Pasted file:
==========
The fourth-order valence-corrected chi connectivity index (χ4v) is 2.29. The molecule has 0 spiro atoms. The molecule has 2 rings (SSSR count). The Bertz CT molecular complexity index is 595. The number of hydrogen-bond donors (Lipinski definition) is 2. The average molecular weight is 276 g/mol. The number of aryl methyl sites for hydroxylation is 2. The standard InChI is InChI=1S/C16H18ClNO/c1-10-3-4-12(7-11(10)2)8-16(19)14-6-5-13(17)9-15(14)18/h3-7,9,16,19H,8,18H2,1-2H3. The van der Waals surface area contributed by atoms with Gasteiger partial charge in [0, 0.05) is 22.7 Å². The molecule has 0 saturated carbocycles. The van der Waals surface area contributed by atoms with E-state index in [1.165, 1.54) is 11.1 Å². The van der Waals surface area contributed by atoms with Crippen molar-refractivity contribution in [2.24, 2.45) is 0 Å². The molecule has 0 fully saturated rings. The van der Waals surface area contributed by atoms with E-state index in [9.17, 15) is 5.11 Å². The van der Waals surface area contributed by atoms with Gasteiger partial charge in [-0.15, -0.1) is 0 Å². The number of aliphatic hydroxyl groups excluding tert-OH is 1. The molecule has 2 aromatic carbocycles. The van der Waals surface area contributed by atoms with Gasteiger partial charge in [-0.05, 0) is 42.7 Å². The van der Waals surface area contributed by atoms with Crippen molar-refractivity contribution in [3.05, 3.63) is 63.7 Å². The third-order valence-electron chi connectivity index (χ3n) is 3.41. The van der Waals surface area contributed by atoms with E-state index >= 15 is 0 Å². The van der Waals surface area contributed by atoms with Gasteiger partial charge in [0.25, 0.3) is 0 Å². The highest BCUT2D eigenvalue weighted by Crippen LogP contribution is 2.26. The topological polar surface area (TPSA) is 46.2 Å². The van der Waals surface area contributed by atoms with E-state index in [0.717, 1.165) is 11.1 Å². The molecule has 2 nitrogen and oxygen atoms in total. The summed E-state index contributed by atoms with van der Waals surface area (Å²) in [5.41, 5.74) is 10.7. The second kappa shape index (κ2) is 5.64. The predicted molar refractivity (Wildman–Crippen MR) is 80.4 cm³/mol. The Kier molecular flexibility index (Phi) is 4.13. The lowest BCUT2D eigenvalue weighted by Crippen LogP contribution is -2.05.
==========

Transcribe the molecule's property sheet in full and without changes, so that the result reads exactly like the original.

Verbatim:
The fourth-order valence-corrected chi connectivity index (χ4v) is 2.29. The molecule has 0 spiro atoms. The molecule has 2 rings (SSSR count). The Bertz CT molecular complexity index is 595. The number of hydrogen-bond donors (Lipinski definition) is 2. The average molecular weight is 276 g/mol. The number of aryl methyl sites for hydroxylation is 2. The standard InChI is InChI=1S/C16H18ClNO/c1-10-3-4-12(7-11(10)2)8-16(19)14-6-5-13(17)9-15(14)18/h3-7,9,16,19H,8,18H2,1-2H3. The van der Waals surface area contributed by atoms with Gasteiger partial charge in [0, 0.05) is 22.7 Å². The molecule has 0 saturated carbocycles. The van der Waals surface area contributed by atoms with E-state index in [1.165, 1.54) is 11.1 Å². The van der Waals surface area contributed by atoms with Crippen molar-refractivity contribution in [2.24, 2.45) is 0 Å². The molecule has 0 fully saturated rings. The van der Waals surface area contributed by atoms with E-state index in [9.17, 15) is 5.11 Å². The van der Waals surface area contributed by atoms with Gasteiger partial charge in [-0.15, -0.1) is 0 Å². The number of aliphatic hydroxyl groups excluding tert-OH is 1. The molecule has 2 aromatic carbocycles. The van der Waals surface area contributed by atoms with Gasteiger partial charge in [-0.05, 0) is 42.7 Å². The van der Waals surface area contributed by atoms with Crippen molar-refractivity contribution in [3.05, 3.63) is 63.7 Å². The third-order valence-electron chi connectivity index (χ3n) is 3.41. The van der Waals surface area contributed by atoms with E-state index >= 15 is 0 Å². The van der Waals surface area contributed by atoms with Gasteiger partial charge in [0.25, 0.3) is 0 Å². The highest BCUT2D eigenvalue weighted by Crippen LogP contribution is 2.26. The topological polar surface area (TPSA) is 46.2 Å². The van der Waals surface area contributed by atoms with E-state index in [0.717, 1.165) is 11.1 Å². The molecule has 2 nitrogen and oxygen atoms in total. The summed E-state index contributed by atoms with van der Waals surface area (Å²) in [5.41, 5.74) is 10.7. The second kappa shape index (κ2) is 5.64. The predicted molar refractivity (Wildman–Crippen MR) is 80.4 cm³/mol. The Kier molecular flexibility index (Phi) is 4.13. The lowest BCUT2D eigenvalue weighted by Crippen LogP contribution is -2.05.